There you have it: eight tips for paying off student loans faster. What’s your experience with student debt as a PT? What strategies did you implement to bring down your debt after graduation?

Infographic DebtPT

  • Founder Letter: It's Time to Close the PT Gender Pay Gap Image

    articleAug 1, 2018 | 10 min. read

    Founder Letter: It's Time to Close the PT Gender Pay Gap

    It’s a well-known—albeit unfortunate—truth that in the US, women receive less pay than men do when performing the same jobs (about 80 cents on the dollar , in fact—and that gap widens when we factor in race, although I’ll save that conversation for another day). In many ways, it seems like we, as a society, already should have evolved well past the so-called gender pay gap. After all, most of us know that gender doesn’t determine talent, …

  • 7 Tips for Per Diem PTs Image

    articleOct 13, 2017 | 10 min. read

    7 Tips for Per Diem PTs

    I always assumed I’d work a full-time job until the day I retired. I had never even heard of per diem employment, much less considered it as an option for myself. Then, three years into physical therapy practice, I found myself at a crossroads. I had been working two part-time jobs at small outpatient orthopedic clinics, feeling a bit overwhelmed by both, and longing to get back to a hospital environment . A former classmate of mine …

  • Four Things You Need to Know About PT Salary Image

    articleApr 1, 2017 | 4 min. read

    Four Things You Need to Know About PT Salary

    You probably didn’t get into the therapy business to become rich. You did it because you enjoy helping and healing people—and that’s the way it should be. But even if money isn’t your main motivation, it should still be somewhere on your radar. So, here are a few things to keep in mind as you contemplate compensation. 1. Experience matters. As with most professions, salaries for physical therapists vary widely based on a therapist’s number of years …

  • The Private Practice Owner's Guide to Fair Compensation Image

    articleJul 22, 2016 | 12 min. read

    The Private Practice Owner's Guide to Fair Compensation

    As a business owner, your life would be a whole lot easier if there were set-in-stone rules for determining what’s fair when it comes to employee compensation. Unfortunately, there are not—which is why it’s so important to create compensation packages that not only fall within or exceed local averages, but also feel good for your practice and your employees. After all, everyone in your practice is working toward the same goals: a thriving business and satisfied patients. …

  • The State of Rehab Therapy in 2018 Image

    webinarJun 1, 2018

    The State of Rehab Therapy in 2018

    Falling reimbursements. Skyrocketing insurance premiums and copays. Crippling student loan debt. As a PT, OT, or SLP, sometimes it feels like it’s you against the world. After all, the challenges you face on a daily basis are many and complex. But, you’re not alone. In fact, we recently surveyed nearly 7,000 rehab therapy professionals on everything from payment rates and clinic budgets to education costs and salary, and we found some pretty strong—and surprising—trends. [video://]   Curious …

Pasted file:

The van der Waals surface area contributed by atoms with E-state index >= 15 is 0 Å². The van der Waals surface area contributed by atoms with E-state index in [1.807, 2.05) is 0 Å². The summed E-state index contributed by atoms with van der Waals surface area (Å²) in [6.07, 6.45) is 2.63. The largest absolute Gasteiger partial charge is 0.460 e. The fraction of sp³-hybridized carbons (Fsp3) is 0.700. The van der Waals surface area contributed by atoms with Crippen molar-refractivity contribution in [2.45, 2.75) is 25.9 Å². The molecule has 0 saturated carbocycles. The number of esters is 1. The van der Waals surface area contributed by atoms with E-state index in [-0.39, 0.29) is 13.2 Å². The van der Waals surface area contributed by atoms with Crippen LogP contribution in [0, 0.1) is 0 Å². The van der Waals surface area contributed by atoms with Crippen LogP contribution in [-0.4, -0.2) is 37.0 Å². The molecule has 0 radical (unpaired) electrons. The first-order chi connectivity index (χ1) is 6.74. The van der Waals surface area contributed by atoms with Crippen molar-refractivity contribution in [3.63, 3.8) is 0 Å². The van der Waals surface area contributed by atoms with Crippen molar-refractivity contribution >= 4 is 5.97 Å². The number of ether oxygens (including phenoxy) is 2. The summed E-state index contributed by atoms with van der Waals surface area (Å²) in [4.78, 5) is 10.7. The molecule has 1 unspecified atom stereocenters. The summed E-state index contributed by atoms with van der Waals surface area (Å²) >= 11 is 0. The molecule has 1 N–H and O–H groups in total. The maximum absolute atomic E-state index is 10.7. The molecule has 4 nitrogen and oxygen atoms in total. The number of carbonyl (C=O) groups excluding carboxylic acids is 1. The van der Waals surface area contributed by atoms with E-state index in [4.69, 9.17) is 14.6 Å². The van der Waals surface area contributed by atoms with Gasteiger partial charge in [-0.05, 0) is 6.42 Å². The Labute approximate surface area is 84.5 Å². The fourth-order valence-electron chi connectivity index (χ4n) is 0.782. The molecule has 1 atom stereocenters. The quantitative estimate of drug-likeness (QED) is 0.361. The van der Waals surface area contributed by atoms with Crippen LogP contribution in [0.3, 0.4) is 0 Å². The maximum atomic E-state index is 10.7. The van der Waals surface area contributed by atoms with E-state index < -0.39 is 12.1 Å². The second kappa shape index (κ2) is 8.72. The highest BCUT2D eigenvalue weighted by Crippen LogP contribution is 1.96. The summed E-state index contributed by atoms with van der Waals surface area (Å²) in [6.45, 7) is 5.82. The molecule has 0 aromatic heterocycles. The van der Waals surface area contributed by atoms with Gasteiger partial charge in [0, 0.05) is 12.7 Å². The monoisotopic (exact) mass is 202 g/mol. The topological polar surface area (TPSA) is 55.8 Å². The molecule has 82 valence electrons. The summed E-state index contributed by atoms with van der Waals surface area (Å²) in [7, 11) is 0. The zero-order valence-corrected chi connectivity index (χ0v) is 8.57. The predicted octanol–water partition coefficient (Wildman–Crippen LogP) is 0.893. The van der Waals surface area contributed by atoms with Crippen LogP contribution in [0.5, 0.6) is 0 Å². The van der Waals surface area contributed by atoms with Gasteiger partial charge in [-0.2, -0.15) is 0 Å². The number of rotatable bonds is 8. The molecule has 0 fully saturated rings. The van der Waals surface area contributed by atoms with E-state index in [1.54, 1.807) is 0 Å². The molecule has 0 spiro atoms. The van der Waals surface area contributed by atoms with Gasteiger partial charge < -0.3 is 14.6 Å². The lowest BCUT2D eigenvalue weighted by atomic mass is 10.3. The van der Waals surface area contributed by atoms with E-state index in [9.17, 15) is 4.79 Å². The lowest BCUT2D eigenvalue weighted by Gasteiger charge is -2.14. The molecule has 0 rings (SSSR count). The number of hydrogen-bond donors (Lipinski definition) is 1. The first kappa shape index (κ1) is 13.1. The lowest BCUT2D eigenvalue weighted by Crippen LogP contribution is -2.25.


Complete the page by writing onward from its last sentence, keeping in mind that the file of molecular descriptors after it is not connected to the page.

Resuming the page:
• Physical Therapist Salary Guide Image

    downloadJan 22, 2016

    Physical Therapist Salary Guide

    Whether you’re exploring career options or negotiating a raise, it pays to know the facts. Sure, there’s a lot more to any job than salary alone—and you probably didn’t get into the physical therapy field for the money, anyway. Still, you deserve to know what you’re worth. Enter your email address below, and we'll send you a downloadable copy of the updated PT Salary Guide.

  • 4 Surprising Factors Potential PT Hires Want in a Job Image

    articleApr 25, 2018 | 5 min. read

    4 Surprising Factors Potential PT Hires Want in a Job

    When you’re looking to hire a new physical therapist, you clearly want to find the best one possible: someone who is competent, committed to lifelong learning, conscientious, and caring. During the the search process, you probably pore over average salaries in your area , doing everything you can to ensure you’re providing a competitive payment and benefit package . After all, most PTs want the best possible compensation, right? Well, that’s partially true. With the cost of …

  • Are You Paying Your Rehab Therapy Clinic Staff Enough? Image

    articleAug 30, 2018 | 4 min. read

    Are You Paying Your Rehab Therapy Clinic Staff Enough?

    Every good boss wants to ensure that he or she is paying his or her employees enough—in most cases, more than enough—to cover the cost of living and prevent financial worry from getting in the way of job satisfaction. But with many rehab therapy students graduating with massive debt —and fee schedules on the decline—it can be difficult for a rehab therapy practice to properly pay staff and keep enough money in the practice to remain in …

  • 4 Factors Affecting Your Physical Therapist Salary Image

    articleJun 15, 2015 | 5 min. read

    4 Factors Affecting Your Physical Therapist Salary

    Physical therapists are empathetic by nature. As such, most didn’t get into the PT profession to make bank. That being said, empathy doesn’t pay the bills. Luckily, the impact you make on your patients’ lives actually does. You get paid to treat patients. Now, how much you get paid—i.e., the salary you receive from your place of employment—to treat those patients depends on a lot of factors. Let’s examine: 1. Location, Location, Location As expected, where you …

Achieve greatness in practice with the ultimate EMR for PTs, OTs, and SLPs.